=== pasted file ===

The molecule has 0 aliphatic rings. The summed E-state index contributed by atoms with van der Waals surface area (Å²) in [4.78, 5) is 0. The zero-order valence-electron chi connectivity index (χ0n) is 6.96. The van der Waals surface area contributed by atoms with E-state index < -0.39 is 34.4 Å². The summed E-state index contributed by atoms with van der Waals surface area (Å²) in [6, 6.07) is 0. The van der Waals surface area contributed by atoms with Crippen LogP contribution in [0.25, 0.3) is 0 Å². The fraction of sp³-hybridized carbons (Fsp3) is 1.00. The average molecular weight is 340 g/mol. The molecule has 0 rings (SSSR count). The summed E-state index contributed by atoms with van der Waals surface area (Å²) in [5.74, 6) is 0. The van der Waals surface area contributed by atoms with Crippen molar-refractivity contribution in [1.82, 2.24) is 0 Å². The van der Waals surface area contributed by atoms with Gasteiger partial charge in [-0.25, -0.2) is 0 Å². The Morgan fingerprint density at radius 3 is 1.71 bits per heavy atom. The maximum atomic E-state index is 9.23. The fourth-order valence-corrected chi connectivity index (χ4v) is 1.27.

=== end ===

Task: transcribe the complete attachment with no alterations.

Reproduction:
The molecule has 0 aliphatic rings. The summed E-state index contributed by atoms with van der Waals surface area (Å²) in [4.78, 5) is 0. The zero-order valence-electron chi connectivity index (χ0n) is 6.96. The van der Waals surface area contributed by atoms with E-state index < -0.39 is 34.4 Å². The summed E-state index contributed by atoms with van der Waals surface area (Å²) in [6, 6.07) is 0. The van der Waals surface area contributed by atoms with Crippen LogP contribution in [0.25, 0.3) is 0 Å². The fraction of sp³-hybridized carbons (Fsp3) is 1.00. The average molecular weight is 340 g/mol. The molecule has 0 rings (SSSR count). The summed E-state index contributed by atoms with van der Waals surface area (Å²) in [5.74, 6) is 0. The van der Waals surface area contributed by atoms with Crippen molar-refractivity contribution in [1.82, 2.24) is 0 Å². The van der Waals surface area contributed by atoms with Gasteiger partial charge in [-0.25, -0.2) is 0 Å². The Morgan fingerprint density at radius 3 is 1.71 bits per heavy atom. The maximum atomic E-state index is 9.23. The fourth-order valence-corrected chi connectivity index (χ4v) is 1.27.